The judges said Robinson was, like any Pulitzer nominee, being shortlisted for the accolade due to his ‘steadfast and fearless dedication to the pursuit of truth. Or, in his case, its opposite’. A spokesperson stated that the prize would both reward and encourage the sort of in-depth reportage which Robinson has pursued on the maximum 140-character platform. A spokesperson for the prospective recipient said he was ‘made up’ at the news and said that ‘Mr Pulitzer and his mates’ would be more than welcome to avail of an hour or so’s free tanning if they ever happened to be in the Luton area.

Although Robinson is best-known for his Twitter account and for getting arrested regularly, he also presents a series for the non-British-based Youtube channel Rebel TV in which he turns up late at night with his BNP mates outside the actual houses of anyone who’s upset him on Twitter. Although very, very, very, very, very few people have ever seen the programme, it has been described by someone who was paid to watch it by a comedy website as ‘a bit like Ross Kemp, but much more racist and filmed on a smartphone by someone who appears to be very drunk’.

News of the prize caps a remarkable couple of weeks for Robinson, as just last week it was announced that he would become chairperson of an arts charity, with £100,000 in grants to disburse. The organisation in question subsequently turned out to be run by a fantasist and the£100,000 transpired to be a myth, but still.

There has been some speculation that Robinson’s string of criminal convictions and the fact that he himself appears unclear on what his actual name is may jeopardise his chances. In addition it is uncertain whether the relative anonymity of the site may count against him – high-profile journalists working for actual publications are identified by a blue tick, and although he describes himself as a journalist Robinson’s account does not possess such a symbol. Neither does Robinson possess a press card, as he almost certainly doesn’t know what one is and would probably block anyone who asked him about it.

Asked whether these issues, in conjunction with the fact that Robinson is not a journalist in any way, shape or form, will mean that the notion of his winning the Pulitzer Prize could not be sensibly regarded as anything other than ridiculous, absurd and ultimately laughable, the spokesperson (who had, in any case, been made up for satirical purposes) answered ‘yes’.

UPDATE: The Daily Mail has announced that it plans to offer Tommy Robinson the role of Chief Reporter. The newspaper confirmed the news in a press release, saying that it will soon boast a ‘dream team of hate, consisting of Katie Hopkins, Robinson himself and (although negotiations with the relevant authorities are not yet entirely concluded) Anders Breivik (PBUH)’.

FURTHER UPDATE: Katie Hopkins has now been sacked from the Daily Mail. They didn’t mind her genocidal racism and outright lies, but others did and she’s cost them an absolute fortune in libel payouts. She’s now deleted hundreds of her tweets, relocated to Luton, and is applying for a job at Tommy Robinson’s tanning salon :-P.

P.S. The subscription options on Waxy-Lemon’s website are fucking hilarious. I’m tempted to sign up for the ‘Producer’s Club’ one ($250 a year). I strongly suspect that no one else has done so, and it would give me to change the tenor of his podcast somewhat. A lot less ranting about immigrants by someone who’s never been one or actually met any, a lot more music by ADF and MIA and guest spots from the likes of Warsaw Shire and Hassan Akkad. I’m sure his paid-up subscriber(s) would be delighted.

Trump has effectively abolished the role of President

Although Robert Mugabe was a tyrant, he was also apparently a stickler for constitutional procedure. He did everything by the book – while others cheated in elections and persecuted opponents on his behalf, he made sure that he appeared to be above reproach, partly by regularly rewriting the book to suit his requirements. The facade was thus paper-thin, but even as he clung to power he did so on the understanding that his position was above board.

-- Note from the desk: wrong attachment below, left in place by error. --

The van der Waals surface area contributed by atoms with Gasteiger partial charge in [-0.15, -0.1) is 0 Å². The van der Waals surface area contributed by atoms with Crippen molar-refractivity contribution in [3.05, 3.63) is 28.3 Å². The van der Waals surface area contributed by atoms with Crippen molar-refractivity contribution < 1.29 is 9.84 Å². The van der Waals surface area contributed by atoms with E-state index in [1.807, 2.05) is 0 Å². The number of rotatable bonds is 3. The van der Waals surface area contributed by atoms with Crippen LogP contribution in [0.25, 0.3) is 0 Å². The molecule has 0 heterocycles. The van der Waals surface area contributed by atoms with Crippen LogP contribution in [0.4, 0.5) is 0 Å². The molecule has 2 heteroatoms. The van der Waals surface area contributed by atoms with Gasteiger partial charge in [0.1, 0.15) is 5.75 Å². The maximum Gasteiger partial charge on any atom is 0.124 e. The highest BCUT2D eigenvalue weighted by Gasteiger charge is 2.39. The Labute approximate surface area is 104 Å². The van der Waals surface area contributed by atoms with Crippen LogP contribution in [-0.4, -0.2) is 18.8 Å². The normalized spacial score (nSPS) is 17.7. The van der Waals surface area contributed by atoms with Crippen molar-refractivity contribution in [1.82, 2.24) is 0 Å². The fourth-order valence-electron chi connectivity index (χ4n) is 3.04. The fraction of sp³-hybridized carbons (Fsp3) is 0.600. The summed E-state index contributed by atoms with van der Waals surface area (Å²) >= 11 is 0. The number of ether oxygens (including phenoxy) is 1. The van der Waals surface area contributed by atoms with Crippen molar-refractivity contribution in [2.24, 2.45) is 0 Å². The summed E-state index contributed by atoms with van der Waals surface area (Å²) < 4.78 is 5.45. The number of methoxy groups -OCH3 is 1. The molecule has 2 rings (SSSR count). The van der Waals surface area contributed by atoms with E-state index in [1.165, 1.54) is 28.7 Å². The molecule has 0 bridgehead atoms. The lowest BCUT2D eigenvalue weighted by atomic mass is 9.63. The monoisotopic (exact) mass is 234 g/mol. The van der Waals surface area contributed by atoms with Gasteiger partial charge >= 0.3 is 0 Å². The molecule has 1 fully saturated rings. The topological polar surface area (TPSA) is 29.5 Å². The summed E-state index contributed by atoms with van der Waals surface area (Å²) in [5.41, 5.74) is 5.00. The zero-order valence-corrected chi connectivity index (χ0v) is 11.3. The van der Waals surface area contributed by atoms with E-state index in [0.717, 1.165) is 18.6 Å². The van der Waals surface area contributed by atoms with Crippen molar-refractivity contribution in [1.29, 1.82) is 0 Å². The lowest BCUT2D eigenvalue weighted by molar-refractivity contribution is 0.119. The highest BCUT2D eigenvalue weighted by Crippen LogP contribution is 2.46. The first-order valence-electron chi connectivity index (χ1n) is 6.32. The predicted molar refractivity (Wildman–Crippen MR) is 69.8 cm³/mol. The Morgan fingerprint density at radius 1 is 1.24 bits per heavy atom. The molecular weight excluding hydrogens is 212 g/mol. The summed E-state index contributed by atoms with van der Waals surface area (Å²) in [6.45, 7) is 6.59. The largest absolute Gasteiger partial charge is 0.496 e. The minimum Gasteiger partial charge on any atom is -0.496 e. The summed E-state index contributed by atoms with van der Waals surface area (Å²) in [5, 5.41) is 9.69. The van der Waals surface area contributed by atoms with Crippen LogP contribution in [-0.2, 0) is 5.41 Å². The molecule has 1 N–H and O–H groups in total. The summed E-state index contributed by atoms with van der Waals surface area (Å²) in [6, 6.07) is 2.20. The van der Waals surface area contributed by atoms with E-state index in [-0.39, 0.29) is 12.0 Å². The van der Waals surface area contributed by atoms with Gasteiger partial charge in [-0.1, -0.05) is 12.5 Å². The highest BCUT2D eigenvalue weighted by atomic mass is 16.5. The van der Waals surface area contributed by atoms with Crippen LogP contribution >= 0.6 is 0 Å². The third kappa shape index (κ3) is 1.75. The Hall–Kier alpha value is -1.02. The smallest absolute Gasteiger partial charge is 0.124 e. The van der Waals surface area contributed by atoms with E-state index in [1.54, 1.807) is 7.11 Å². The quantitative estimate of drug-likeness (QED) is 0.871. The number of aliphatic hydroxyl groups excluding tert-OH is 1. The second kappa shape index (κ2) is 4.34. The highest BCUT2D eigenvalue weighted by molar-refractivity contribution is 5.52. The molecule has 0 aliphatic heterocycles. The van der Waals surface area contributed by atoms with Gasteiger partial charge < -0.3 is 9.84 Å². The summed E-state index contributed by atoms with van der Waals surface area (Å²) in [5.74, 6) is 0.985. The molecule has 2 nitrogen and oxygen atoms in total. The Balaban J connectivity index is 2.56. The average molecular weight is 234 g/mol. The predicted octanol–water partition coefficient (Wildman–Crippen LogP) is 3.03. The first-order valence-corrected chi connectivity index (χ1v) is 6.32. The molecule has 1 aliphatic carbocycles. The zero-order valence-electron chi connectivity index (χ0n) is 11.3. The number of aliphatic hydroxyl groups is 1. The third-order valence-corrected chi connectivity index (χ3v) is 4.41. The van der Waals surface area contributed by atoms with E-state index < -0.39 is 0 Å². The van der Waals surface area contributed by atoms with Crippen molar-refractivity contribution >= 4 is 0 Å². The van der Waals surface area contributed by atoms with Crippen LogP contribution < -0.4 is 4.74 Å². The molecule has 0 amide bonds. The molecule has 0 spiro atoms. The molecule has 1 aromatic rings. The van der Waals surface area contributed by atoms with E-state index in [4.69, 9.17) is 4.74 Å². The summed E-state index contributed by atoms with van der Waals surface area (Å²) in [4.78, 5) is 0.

Although Donald Trump has shown himself to have autocratic instincts, he’s clearly no Mugabe. As Khizr Khan pointed out, it’s unlikely that he’s even familiar with the Constitution, and debatable whether or not he’s au fait with the distinction between the Senate and the Congress. (Neither am I, but I’m not even from the USA, let alone President of it.) His actions have confirmed again and again that he does not appreciate the separation of powers, but rather believes himself to be in total and unimpeachable authority over not just the executive but also the judicial and legislative branches. His governing medium is is not formal procedure, but Twitter, and he tweets not in the name of Potus, but Donald J. (as in, juvenile) Trump.

The office of the President has existed since 1789. The holder of the office embodies the role: he or she is not more powerful than the State. Myriad checks and balances pertain to the position, restricting any attempt to impose absolute power. He or she is subservient to the Republic. There are numerous problems with this setup, all sorts of loopholes and imbalances which could if exploited maliciously be used to topple the whole edifice from within. The most explosive element would be a potus who was ignorant of and thus careless with the rights and responsibilities of the role. The current Republican Party, insofar as their intention was to detonate the structure of American democracy and install one or another of their kind in power in aeternum, chose well.

How can we be sure that this is the case? In his recent tweet regarding the release of the three college basketball players, Trump, in his customary but still staggeringly infantile way, confirmed that he does not believe in the office to which he was elected. He insists that it was he, not the White House or the State Department, that chose to intervene on behalf of the players. The notion of himself an incumbent in an elected office rather than as absolute ruler does not even occur to him.

Thus, any talk of the Republicans stealing the Presidency is misplaced. As things stand, the role of president is in abeyance. Trump regards himself as a dictator, with limitless power. This indicates that attempts to remove him through constitutional means will fail. Mugabe was at last persuaded to remove himself from an role that he ultimately respects. Getting rid of a man who doesn’t recognise that he’s only playing a role will be impossible – Trump is not going to give up being Donald Trump. As Lacan said, the madman is not only the beggar who believes himself to be King, buy also the King who believes himself to be King. (Note Trump’s prominent use of that word in the aforementioned tweet.) Trump will either die, or must be made to die, on the throne.